A few more ? regarding Paris & DLP

ryankski

Mouseketeer
Joined
Dec 30, 2016
With us leaving in a couple days I'm trying to get a few things figured out and have the following questions:

1. Are there any sites that are currently requiring tickets to be purchased in advance? I know covid has changed things, but we have basic idea of what we want to see and the potential day. We are planning on not having a specific time for things (e.g Eiffel Tower, Arc de Triomphe, catacombs, Versailles, etc) given having a young child, but I'm curious if there are any of the main site that can only be visited with advance purchase tickets. The little amount of research I've done it appears that most are allowing people to show up and wait in line to purchase tickets. Another reason I'm trying to avoid specific times is that we still haven't received our French Health Passes and they are still pending. From what i've read most places are accepting the CDC vaccine cards, but I'd had to have tickets purchased and have a location and/or individual not accept that if we haven't received a rapid test.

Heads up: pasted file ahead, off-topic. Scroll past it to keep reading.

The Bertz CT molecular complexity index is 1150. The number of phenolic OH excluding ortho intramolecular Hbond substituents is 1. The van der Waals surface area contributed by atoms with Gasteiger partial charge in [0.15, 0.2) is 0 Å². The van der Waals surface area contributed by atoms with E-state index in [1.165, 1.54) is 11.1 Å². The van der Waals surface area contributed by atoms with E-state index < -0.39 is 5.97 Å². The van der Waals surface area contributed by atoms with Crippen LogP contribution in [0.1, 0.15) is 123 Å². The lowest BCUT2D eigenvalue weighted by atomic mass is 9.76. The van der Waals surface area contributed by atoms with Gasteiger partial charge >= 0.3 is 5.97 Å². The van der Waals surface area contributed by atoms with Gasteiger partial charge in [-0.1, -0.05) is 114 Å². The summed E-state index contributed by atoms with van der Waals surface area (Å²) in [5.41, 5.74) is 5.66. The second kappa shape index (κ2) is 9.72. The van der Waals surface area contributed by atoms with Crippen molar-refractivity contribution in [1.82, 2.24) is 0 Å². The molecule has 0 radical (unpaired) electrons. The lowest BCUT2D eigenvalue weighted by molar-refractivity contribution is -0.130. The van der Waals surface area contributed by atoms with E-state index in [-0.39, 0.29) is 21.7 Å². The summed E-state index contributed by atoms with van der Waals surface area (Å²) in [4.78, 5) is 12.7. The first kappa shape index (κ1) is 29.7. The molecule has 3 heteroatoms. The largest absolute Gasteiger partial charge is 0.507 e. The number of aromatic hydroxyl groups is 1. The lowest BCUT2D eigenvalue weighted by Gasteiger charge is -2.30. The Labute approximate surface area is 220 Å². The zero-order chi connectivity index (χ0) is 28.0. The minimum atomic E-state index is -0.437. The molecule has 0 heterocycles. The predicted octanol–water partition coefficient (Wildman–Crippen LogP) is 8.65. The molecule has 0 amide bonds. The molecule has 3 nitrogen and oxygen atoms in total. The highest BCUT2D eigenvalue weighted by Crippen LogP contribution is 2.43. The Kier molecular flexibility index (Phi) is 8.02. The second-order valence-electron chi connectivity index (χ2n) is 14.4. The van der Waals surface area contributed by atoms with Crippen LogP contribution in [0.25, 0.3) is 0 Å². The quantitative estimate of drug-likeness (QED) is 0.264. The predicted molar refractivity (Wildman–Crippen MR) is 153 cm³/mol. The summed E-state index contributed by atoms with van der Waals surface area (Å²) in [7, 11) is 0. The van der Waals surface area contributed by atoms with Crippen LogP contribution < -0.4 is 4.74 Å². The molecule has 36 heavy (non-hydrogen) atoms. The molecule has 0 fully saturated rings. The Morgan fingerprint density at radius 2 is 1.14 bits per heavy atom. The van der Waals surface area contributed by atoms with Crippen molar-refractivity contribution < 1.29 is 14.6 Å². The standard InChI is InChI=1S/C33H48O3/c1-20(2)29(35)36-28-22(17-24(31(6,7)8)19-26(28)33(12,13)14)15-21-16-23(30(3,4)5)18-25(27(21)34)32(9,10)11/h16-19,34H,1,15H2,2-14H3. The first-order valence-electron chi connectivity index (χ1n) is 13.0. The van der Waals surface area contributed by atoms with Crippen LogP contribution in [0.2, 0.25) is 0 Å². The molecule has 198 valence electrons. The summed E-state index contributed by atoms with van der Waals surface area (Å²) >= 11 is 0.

2. Is there any way to get DLP tickets on your phone without Apple Pay? I spend quite a bit of time on the website and app and have been unable to figure out a way to have a digital ticket. Seems crazy to have a large computer printed ticket. Or can you take the printer paper ticket and exchange it for a small plastic or thick paper ticket?